On January 1, 2003, Dyess Air Force Base (AFB), Texas, became the largest consumer of renewable electricity at a single site in the nation. The supply contract issued by the Defense Energy Support Center (DESC) provides 100 percent wind-generated electricity making all of the base's electrical power pollution free. The Dyess purchase will result in approximately 80 million kilowatthours of wind energy generated annually, enough electricity to power an estimated 8,000 homes for a year.
Renewable Energy Power Plant
WOW Energy, Inc. and Siemens Building Technologies, Inc. will supply a WOWGen renewable energy power plant to produce 6 megawatts (MW) of electrical power for the Dyess Air Force Base (AFB) in Abilene, Texas. The WOWGen power plant will be an integral part of Siemens' $39 million dollar contract with Dyess AFB to provide electricity from a waste-to-energy plant through gasification of Municipal Solid Waste (MSW).
"We intend to build on the Air Force's leadership so that we can proliferate and accelerate uses of these clean renewable and energy efficient technologies across the nation."
-- Alexander Karsner, U.S. Assistant Secretary of Energy
The WOWGen power plant converts heat into electricity using WOW Energies' patented combined cycle turbo-expander Organic Rankine Cycle (ORC) system. The power plant will convert the heat exiting the gasifier, to electricity, to create useful energy from MSW collected from the Dyess AFB and the City of Abilene. When complete, the AFB will be able to remove itself from the off-base electrical grid and still maintain 100% operations.
"For the first time, industry has a viable technology to efficiently and economically convert low, medium and high temperature heat sources into usable electricity while dramatically reducing emissions and greenhouse gases (GHG). The positive impact of this technology on reducing fossil fuel consumption and GHG is enormous," stated SDaniel Stinger, Chairman of WOW Energies, which is working with numerous companies to produce power from the recovery of waste heat or heat available from renewable energy sources such as solar, geothermal and biomass fuels.
The Dyess AFB is a leader in integrating energy efficiency and renewable energy technologies into daily operations. In a visit to Dyess AFB in August this year, Alexander Karsner, U.S. Assistant Secretary of Energy stated: "We intend to build on the Air Force's leadership so that we can proliferate and accelerate uses of these clean renewable and energy efficient technologies across the nation."
The agreement makes the base the largest single institution in the United States to become fully powered by the wind. Because of the base's size–about 4 million square feet–and its yearly power consumption, the purchase represents more than 20 percent of the Federal government's procurement of renewable power. This single wind power procurement allows the entire Air Force Air Combat Command, 19 bases in all, to fulfill Executive Order 13123, which requires Federal agencies to use the equivalent of 2.5 percent of electricity from new renewable energy sources by FY 2005 and to reduce greenhouse gas emissions by 30 percent by 2010.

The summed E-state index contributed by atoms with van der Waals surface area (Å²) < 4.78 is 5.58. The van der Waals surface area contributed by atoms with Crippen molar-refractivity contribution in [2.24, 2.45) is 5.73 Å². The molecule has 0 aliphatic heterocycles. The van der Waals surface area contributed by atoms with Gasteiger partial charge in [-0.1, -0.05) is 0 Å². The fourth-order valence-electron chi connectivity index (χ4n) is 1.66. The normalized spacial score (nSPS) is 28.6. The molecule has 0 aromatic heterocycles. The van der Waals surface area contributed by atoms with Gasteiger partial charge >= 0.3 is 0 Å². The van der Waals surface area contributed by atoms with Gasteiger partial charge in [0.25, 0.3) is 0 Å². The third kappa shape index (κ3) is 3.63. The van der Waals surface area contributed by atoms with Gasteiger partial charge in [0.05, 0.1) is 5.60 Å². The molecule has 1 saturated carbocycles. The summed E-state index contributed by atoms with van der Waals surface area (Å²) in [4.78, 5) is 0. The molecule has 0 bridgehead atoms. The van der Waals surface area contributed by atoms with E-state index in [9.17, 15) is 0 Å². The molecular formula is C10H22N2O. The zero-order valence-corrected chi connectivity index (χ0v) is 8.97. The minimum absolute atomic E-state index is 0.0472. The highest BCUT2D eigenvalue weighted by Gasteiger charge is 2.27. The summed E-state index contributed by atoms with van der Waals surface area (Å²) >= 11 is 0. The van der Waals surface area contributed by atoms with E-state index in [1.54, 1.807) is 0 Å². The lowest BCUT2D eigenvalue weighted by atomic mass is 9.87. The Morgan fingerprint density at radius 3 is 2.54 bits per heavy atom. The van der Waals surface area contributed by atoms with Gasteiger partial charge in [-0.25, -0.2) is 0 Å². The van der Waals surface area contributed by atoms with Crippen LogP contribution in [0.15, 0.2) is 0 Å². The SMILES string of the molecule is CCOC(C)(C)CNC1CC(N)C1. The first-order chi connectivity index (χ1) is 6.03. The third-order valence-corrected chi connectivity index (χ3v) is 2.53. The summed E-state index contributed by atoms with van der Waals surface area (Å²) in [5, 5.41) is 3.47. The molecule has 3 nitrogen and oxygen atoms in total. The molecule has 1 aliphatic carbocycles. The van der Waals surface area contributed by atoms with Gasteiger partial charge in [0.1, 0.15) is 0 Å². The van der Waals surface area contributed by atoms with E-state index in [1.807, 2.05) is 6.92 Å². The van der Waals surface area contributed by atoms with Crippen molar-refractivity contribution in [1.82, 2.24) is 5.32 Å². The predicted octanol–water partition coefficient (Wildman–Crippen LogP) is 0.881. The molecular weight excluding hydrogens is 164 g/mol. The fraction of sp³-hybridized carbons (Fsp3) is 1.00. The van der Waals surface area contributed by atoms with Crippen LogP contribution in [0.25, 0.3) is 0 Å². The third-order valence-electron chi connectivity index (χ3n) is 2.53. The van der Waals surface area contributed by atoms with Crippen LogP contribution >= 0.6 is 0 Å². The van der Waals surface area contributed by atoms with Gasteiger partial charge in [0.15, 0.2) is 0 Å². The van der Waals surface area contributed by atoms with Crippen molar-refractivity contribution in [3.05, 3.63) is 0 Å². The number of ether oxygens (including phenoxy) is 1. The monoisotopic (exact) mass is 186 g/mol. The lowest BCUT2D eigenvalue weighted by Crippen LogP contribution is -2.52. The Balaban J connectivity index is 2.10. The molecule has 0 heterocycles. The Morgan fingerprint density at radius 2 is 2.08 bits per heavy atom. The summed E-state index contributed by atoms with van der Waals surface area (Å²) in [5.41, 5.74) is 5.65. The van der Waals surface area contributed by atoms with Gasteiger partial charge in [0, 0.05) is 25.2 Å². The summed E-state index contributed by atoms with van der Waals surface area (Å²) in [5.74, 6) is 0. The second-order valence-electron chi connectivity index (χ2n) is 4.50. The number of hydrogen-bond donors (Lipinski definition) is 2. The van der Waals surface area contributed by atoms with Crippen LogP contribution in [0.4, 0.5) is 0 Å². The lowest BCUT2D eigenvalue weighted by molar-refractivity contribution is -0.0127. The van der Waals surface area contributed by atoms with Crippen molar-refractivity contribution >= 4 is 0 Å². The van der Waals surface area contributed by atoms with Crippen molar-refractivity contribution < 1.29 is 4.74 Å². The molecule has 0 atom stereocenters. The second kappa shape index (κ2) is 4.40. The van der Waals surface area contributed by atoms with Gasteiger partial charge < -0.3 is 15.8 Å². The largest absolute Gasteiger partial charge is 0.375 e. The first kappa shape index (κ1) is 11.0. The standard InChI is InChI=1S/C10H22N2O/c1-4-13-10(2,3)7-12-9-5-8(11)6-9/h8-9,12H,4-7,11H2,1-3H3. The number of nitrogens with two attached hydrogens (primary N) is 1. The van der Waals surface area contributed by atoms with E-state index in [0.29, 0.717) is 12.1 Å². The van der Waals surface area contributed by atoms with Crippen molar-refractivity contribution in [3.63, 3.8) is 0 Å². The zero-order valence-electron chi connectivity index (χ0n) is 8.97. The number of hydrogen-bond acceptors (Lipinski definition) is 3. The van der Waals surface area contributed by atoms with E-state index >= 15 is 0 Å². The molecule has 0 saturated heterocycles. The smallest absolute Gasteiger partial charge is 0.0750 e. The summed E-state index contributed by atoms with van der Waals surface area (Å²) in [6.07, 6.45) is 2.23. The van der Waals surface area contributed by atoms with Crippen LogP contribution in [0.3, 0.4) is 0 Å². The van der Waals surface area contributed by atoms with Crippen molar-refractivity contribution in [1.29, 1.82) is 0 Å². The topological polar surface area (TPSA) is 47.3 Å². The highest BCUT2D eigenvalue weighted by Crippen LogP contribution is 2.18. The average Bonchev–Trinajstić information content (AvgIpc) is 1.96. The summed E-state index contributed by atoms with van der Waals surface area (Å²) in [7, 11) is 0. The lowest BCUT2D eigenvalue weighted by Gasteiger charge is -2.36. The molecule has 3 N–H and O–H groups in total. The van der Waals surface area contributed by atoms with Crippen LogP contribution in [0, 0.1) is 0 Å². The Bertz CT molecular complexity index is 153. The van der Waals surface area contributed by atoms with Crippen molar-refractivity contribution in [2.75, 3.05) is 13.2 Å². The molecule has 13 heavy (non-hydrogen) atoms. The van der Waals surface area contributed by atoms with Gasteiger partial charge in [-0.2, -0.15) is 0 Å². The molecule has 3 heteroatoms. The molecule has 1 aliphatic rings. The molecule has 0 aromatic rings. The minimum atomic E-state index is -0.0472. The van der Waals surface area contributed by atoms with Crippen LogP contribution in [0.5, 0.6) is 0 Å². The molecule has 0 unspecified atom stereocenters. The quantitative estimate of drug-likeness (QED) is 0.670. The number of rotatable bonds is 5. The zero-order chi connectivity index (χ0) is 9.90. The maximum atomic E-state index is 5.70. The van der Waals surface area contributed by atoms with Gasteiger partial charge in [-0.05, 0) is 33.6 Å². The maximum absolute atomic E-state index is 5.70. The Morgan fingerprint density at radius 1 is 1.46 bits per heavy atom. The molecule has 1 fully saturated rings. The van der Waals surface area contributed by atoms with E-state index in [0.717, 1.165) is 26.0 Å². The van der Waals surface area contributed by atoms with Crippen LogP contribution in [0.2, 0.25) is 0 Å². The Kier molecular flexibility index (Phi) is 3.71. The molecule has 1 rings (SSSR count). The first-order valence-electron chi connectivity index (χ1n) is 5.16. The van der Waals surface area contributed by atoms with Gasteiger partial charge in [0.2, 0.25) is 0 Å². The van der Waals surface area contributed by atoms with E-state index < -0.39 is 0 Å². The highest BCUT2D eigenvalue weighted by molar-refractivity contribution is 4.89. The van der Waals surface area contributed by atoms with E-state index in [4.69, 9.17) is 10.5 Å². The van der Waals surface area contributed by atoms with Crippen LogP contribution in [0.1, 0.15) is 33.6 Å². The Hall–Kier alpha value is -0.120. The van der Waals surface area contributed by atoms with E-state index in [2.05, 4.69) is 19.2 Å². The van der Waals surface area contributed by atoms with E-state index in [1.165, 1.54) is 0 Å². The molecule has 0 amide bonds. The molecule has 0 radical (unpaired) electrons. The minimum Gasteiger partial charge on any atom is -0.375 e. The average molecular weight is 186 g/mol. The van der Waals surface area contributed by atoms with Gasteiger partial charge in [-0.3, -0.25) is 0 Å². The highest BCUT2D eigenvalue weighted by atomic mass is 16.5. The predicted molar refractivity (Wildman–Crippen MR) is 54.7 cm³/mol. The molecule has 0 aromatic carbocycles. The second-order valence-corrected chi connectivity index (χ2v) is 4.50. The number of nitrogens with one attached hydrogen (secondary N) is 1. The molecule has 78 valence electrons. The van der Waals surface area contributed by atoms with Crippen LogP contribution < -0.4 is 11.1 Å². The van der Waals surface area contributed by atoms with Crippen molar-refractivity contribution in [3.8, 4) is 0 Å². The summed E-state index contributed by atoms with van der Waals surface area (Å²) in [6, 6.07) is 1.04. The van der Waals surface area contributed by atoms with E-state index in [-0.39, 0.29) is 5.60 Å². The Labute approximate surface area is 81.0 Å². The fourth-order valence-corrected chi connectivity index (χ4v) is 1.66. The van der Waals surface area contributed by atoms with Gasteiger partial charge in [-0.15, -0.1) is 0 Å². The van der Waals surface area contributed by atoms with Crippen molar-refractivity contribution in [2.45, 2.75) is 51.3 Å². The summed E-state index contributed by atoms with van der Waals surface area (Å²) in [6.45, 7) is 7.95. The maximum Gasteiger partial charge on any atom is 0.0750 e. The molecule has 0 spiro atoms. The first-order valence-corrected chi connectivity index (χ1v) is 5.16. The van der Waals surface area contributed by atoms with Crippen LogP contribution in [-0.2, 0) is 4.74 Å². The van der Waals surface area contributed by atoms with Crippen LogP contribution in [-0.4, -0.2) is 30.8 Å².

The wind energy will be supplied by Texas-based TXU Energy through a 2-year, $1.5 million conversion of the existing contract to 100 percent renewable energy. Dyess is offsetting the extra cost of the wind power with savings realized in the state's competitive retail electricity market. The wind power provided by TXU Energy will be in addition to any wind power purchased by TXU as a result of state renewable portfolio standards. DESC conducted the original electricity solicitation about a year ago, and assisted with the contract modification. The base will receive electricity from six wind farms throughout Texas, including the Trent Mesa Wind Project, 25 miles west of Dyess.
"The benefits are far reaching," Tom Denslow, Dyess AFB's energy manager. "We have eliminated emissions of all pollutants from conventional electricity–negating the production of more than 105 tons of nitrogen oxide, 152 tons of sulfur dioxide, and 58,000 tons of carbon dioxide per year. Further, it sets Dyess in front of all the rest of the Federal government and sets the bar for the rest to follow. "Through the purchase, Dyess demonstrates Federal leadership by example by supporting the President's National Energy Policy goals for increasing America's use of clean renewable energy, promoting energy security through the development of new domestic energy sources, and supporting the President's call for voluntary reductions in greenhouse gas emissions.
Dyess also became the first Air Force Base to join the Environmental Protection Agency's Green Power Partnership, a voluntary program that assists organizations procuring renewable power. The base is the largest site in the partnership to make a 100 percent commitment to renewable energy. Over the last several years, Dyess has been a recipient of the Federal Energy and Water Management Awards for its dedication to the use of energy-efficient lighting and heating systems and water-conservation technologies.